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Statue of Liberty replica decapitated on YouTube

  • Story Highlights
  • Video shows Statue of Liberty replica blindfolded before it's decapitated, smashed
  • 200-pound replica was stolen less than a month ago from Vox Pop coffee shop
  • Slogans "We don't want your freedom," "Death to America" flash across screen
  • Cops say they are handling case as larceny
By Laurie Segall
CNN
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NEW YORK (CNN) -- A stolen Statue of Liberty replica has resurfaced in a disturbing video posted on YouTube that shows someone decapitating the blindfolded lady and smashing her head into pieces.

The YouTube video shows a gloved hand sawing off Lady Liberty's head before smashing it.

The YouTube video shows a gloved hand sawing off Lady Liberty's head before smashing it.

The 200-pound replica was stolen less than a month ago from Vox Pop, a coffee shop in Brooklyn.

"It's very disturbing," shop operator Debi Ryan told CNN, adding the video struck a chord similar to that of terrorist assassination videos. "I don't know what it means. ... I don't know who would do this."

The YouTube video begins with a waving American flag, and then shows a gloved hand sawing off the head of the statue before crushing it. The slogans "We don't want your freedom" and "Death to America" flash across the screen during the one-minute video, which is dated July Fourth.

It was anonymously e-mailed to the Daily News and Ryan earlier this week.

Ryan said she's sure the statue in the video is the one stolen from her cafe.

"She's unique. I know my girl," she said of the statue. "We just had her completely refurbished, outfitted with a solar torch and painted."

Authorities told CNN they are handling the case as a larceny rather than separately investigating the YouTube video.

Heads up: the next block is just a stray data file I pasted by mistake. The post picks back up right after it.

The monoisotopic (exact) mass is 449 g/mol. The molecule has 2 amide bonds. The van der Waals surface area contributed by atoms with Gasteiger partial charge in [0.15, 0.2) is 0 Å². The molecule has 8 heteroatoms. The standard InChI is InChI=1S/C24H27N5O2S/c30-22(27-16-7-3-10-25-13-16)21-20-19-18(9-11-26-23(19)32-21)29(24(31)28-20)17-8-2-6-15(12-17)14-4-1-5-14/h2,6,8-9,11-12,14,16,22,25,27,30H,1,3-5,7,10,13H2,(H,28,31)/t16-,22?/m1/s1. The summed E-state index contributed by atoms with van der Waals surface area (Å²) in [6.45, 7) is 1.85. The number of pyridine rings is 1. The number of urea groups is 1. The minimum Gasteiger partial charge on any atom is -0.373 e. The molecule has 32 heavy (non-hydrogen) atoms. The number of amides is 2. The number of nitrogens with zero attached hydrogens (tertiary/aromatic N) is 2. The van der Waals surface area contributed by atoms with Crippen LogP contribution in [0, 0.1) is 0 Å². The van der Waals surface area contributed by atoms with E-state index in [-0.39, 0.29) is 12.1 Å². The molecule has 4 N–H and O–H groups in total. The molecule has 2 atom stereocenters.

"We want to verify who sent the e-mail with the video and see if they're responsible," police said.

A sign on the store, located in Ditmas Park, reads, "Books, Coffee, Democracy," near where the 8-foot replica of Lady Liberty used to stand outside. The self-described community coffee shop is also a bookstore and a spot for artists and performers.

"We've created a space here that's owned by the community," Ryan said. "We're all about freedom of speech and freedom to be who you are and say whatever you think."

But Ryan doesn't consider the YouTube video featuring her stolen statue appropriate free speech.

"Vox Pop stands for freedom of speech. You don't get to steal somebody else's property to send that message. We have to respect each other," she said.

Although the coffee shop recently faced economic problems and neighborhood tension, the motive behind the statue's theft remains unknown. As for whether there will be a replacement statue, Ryan said, "I'm hoping. I think she belongs here.

But she added, "Whether we have a physical statue or not, what she stands for remains here."

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